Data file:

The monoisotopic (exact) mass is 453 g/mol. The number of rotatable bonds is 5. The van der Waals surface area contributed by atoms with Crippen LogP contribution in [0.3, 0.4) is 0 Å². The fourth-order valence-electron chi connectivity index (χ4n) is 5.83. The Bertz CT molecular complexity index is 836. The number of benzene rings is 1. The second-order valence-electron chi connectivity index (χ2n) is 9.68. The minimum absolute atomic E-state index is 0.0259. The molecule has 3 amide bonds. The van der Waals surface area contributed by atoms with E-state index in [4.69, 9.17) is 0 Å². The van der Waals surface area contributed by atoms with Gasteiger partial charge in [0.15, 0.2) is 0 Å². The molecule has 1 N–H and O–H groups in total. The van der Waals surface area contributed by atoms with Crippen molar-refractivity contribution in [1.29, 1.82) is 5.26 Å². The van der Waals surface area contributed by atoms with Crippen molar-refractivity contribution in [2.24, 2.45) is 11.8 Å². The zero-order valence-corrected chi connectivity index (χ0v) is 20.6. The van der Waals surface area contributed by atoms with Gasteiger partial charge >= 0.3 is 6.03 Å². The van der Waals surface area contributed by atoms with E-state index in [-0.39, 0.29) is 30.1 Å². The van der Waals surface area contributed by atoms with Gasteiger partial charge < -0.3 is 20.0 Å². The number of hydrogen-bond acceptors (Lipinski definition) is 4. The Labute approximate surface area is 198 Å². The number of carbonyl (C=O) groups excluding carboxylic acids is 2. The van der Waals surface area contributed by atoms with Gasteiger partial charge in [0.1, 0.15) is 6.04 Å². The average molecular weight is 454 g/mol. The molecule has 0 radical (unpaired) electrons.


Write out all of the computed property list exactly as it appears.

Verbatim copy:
The monoisotopic (exact) mass is 453 g/mol. The number of rotatable bonds is 5. The van der Waals surface area contributed by atoms with Crippen LogP contribution in [0.3, 0.4) is 0 Å². The fourth-order valence-electron chi connectivity index (χ4n) is 5.83. The Bertz CT molecular complexity index is 836. The number of benzene rings is 1. The second-order valence-electron chi connectivity index (χ2n) is 9.68. The minimum absolute atomic E-state index is 0.0259. The molecule has 3 amide bonds. The van der Waals surface area contributed by atoms with E-state index in [4.69, 9.17) is 0 Å². The van der Waals surface area contributed by atoms with Gasteiger partial charge in [0.15, 0.2) is 0 Å². The molecule has 1 N–H and O–H groups in total. The van der Waals surface area contributed by atoms with Crippen molar-refractivity contribution in [1.29, 1.82) is 5.26 Å². The van der Waals surface area contributed by atoms with Crippen molar-refractivity contribution in [2.24, 2.45) is 11.8 Å². The zero-order valence-corrected chi connectivity index (χ0v) is 20.6. The van der Waals surface area contributed by atoms with Gasteiger partial charge >= 0.3 is 6.03 Å². The van der Waals surface area contributed by atoms with E-state index in [-0.39, 0.29) is 30.1 Å². The van der Waals surface area contributed by atoms with Gasteiger partial charge < -0.3 is 20.0 Å². The number of hydrogen-bond acceptors (Lipinski definition) is 4. The Labute approximate surface area is 198 Å². The number of carbonyl (C=O) groups excluding carboxylic acids is 2. The van der Waals surface area contributed by atoms with Gasteiger partial charge in [0.1, 0.15) is 6.04 Å². The average molecular weight is 454 g/mol. The molecule has 0 radical (unpaired) electrons.